“There’s plenty of evidence that can help us make the case to not name mascots or teams after the Rangers,” Hernandez said.
Hernandez also is one of the founders of Refusing to Forget, a non-profit organization that provides educational resources about violence in Texas toward Latinos in the early 20th century.
The website reads that while scholars don’t agree on the exact number of victims, the estimate is that several hundreds to as many as 5,000 mostly Mexican-Americans were killed because of racial violence during 1910-20 in Texas.
Refusing to Forget maintains that racism rooted itself systematically into the agency more than a century ago.
Hernandez said it didn’t occur overnight, as if the Mexican Revolution broke out in 1910, and the Rangers suddenly decided to turn their back on the Mexican community.
“No, it was a gradual process, and really happens in the years leading up to the Mexican Revolution.”
That was a period when white migrants from the Midwest moved into the South Texas region, with the promise of finding rich farmlands and cheap labor from Mexican immigrants, who were coming to “perform the labor in the fields — picking cotton, picking crops, (and) picking the citrus.
“And so as more and more Anglo-Americans moved to the area, they also brought with them ideas of racial superiority — very different from the earlier Anglo-Americans who had moved to the area after 1848, after the border was drawn between the U.S. and Mexico.”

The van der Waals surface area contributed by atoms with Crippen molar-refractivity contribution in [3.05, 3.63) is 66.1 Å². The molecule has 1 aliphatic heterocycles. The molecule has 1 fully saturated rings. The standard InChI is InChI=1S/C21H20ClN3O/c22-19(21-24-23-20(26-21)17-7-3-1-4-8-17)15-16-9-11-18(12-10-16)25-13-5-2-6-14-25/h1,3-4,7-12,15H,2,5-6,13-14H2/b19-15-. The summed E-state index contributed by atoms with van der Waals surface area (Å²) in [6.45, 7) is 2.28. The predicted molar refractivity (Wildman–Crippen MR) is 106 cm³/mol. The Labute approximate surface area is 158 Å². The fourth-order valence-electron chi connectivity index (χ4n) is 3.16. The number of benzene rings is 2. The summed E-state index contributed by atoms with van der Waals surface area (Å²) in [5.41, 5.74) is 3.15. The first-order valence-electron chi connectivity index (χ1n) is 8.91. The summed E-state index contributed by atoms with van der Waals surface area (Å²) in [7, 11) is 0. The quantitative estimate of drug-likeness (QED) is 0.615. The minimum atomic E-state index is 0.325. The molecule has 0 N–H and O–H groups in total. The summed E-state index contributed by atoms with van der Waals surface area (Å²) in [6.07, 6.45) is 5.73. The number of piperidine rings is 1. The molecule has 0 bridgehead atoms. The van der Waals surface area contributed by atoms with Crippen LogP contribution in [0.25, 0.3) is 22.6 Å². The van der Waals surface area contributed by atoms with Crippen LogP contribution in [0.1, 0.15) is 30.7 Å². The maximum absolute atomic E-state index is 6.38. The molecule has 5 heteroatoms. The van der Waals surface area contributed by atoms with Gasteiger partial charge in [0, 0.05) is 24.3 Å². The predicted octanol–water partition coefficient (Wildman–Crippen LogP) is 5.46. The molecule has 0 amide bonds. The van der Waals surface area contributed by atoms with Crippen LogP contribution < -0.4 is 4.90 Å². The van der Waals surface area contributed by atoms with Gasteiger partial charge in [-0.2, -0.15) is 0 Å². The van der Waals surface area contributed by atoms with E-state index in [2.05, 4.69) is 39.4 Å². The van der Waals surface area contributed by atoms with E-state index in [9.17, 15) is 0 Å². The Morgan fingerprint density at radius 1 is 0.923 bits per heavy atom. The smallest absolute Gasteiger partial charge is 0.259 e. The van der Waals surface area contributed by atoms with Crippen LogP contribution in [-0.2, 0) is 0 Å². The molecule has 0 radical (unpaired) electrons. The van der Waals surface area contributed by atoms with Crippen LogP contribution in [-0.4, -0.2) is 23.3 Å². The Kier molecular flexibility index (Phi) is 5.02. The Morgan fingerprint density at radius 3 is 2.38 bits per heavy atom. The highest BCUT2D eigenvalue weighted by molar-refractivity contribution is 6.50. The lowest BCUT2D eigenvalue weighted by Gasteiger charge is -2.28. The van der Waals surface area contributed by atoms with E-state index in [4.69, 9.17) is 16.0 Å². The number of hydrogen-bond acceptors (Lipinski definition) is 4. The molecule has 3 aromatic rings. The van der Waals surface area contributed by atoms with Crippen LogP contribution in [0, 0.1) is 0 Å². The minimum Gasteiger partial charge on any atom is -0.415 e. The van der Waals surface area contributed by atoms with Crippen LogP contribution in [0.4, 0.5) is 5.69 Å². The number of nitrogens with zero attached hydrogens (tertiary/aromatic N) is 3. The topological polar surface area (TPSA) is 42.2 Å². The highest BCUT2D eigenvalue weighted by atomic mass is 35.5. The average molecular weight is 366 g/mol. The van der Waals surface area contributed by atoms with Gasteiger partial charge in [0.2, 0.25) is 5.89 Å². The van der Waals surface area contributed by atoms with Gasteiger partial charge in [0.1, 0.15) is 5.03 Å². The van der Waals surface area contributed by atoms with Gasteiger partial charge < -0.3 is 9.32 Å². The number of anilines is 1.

Those early communities, while not perfect, demonstrated some racial cooperation with interracial marriages, as an example, Hernandez said.
However, Anglo-American migrants coming into Texas at the eve of the Mexican Revolution “knew very little about Mexican-American and Mexican culture and traditions, knew very little about the educational system of Mexicanos — they didn’t know the language, and many of them did not care,” Hernandez continued.
This caused cultural clashes.
And then the Mexican Revolution broke out. And while Hernandez said it would be inaccurate to say there was no spillover from the violence south of the border, generalization by authorities became a problem.
“It got to the point where authorities began to call anybody who looked like a Mexicano, you know, they labeled them a suspected bandit.”
That racist history is not exclusive to that time period. It was pervasive.